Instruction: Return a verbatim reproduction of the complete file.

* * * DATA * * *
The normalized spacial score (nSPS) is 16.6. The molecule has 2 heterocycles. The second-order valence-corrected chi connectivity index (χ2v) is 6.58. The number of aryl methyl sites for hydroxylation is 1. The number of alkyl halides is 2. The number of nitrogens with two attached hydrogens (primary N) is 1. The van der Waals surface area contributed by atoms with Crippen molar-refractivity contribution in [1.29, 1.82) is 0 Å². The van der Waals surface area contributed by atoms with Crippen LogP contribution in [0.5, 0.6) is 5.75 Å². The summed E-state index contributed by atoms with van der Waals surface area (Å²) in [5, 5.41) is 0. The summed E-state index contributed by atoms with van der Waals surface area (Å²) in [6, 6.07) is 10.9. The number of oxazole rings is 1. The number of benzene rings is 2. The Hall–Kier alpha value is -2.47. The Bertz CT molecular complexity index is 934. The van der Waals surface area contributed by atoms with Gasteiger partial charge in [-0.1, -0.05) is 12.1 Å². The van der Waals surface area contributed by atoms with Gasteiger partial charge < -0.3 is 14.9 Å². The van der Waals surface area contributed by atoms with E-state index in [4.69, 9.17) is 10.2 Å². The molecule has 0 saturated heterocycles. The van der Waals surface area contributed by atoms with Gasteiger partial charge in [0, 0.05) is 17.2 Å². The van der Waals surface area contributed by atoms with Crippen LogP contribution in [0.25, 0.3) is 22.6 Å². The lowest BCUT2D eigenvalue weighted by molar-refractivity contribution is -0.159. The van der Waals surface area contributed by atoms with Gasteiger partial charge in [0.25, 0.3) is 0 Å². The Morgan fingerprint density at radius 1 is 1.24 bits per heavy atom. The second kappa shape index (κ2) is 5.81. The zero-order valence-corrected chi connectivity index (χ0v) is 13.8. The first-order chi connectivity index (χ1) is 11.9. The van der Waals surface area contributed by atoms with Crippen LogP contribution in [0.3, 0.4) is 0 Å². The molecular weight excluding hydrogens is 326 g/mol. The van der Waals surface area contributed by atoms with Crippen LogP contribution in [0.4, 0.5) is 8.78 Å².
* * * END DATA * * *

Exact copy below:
The normalized spacial score (nSPS) is 16.6. The molecule has 2 heterocycles. The second-order valence-corrected chi connectivity index (χ2v) is 6.58. The number of aryl methyl sites for hydroxylation is 1. The number of alkyl halides is 2. The number of nitrogens with two attached hydrogens (primary N) is 1. The van der Waals surface area contributed by atoms with Crippen molar-refractivity contribution in [1.29, 1.82) is 0 Å². The van der Waals surface area contributed by atoms with Crippen LogP contribution in [0.5, 0.6) is 5.75 Å². The summed E-state index contributed by atoms with van der Waals surface area (Å²) in [5, 5.41) is 0. The summed E-state index contributed by atoms with van der Waals surface area (Å²) in [6, 6.07) is 10.9. The number of oxazole rings is 1. The number of benzene rings is 2. The Hall–Kier alpha value is -2.47. The Bertz CT molecular complexity index is 934. The van der Waals surface area contributed by atoms with Gasteiger partial charge in [-0.1, -0.05) is 12.1 Å². The van der Waals surface area contributed by atoms with Gasteiger partial charge < -0.3 is 14.9 Å². The van der Waals surface area contributed by atoms with E-state index in [4.69, 9.17) is 10.2 Å². The molecule has 0 saturated heterocycles. The van der Waals surface area contributed by atoms with Gasteiger partial charge in [0, 0.05) is 17.2 Å². The van der Waals surface area contributed by atoms with Crippen LogP contribution in [0.25, 0.3) is 22.6 Å². The lowest BCUT2D eigenvalue weighted by molar-refractivity contribution is -0.159. The van der Waals surface area contributed by atoms with Gasteiger partial charge in [0.25, 0.3) is 0 Å². The Morgan fingerprint density at radius 1 is 1.24 bits per heavy atom. The second kappa shape index (κ2) is 5.81. The zero-order valence-corrected chi connectivity index (χ0v) is 13.8. The first-order chi connectivity index (χ1) is 11.9. The van der Waals surface area contributed by atoms with Crippen LogP contribution in [0.3, 0.4) is 0 Å². The molecular weight excluding hydrogens is 326 g/mol. The van der Waals surface area contributed by atoms with Crippen LogP contribution in [0.4, 0.5) is 8.78 Å².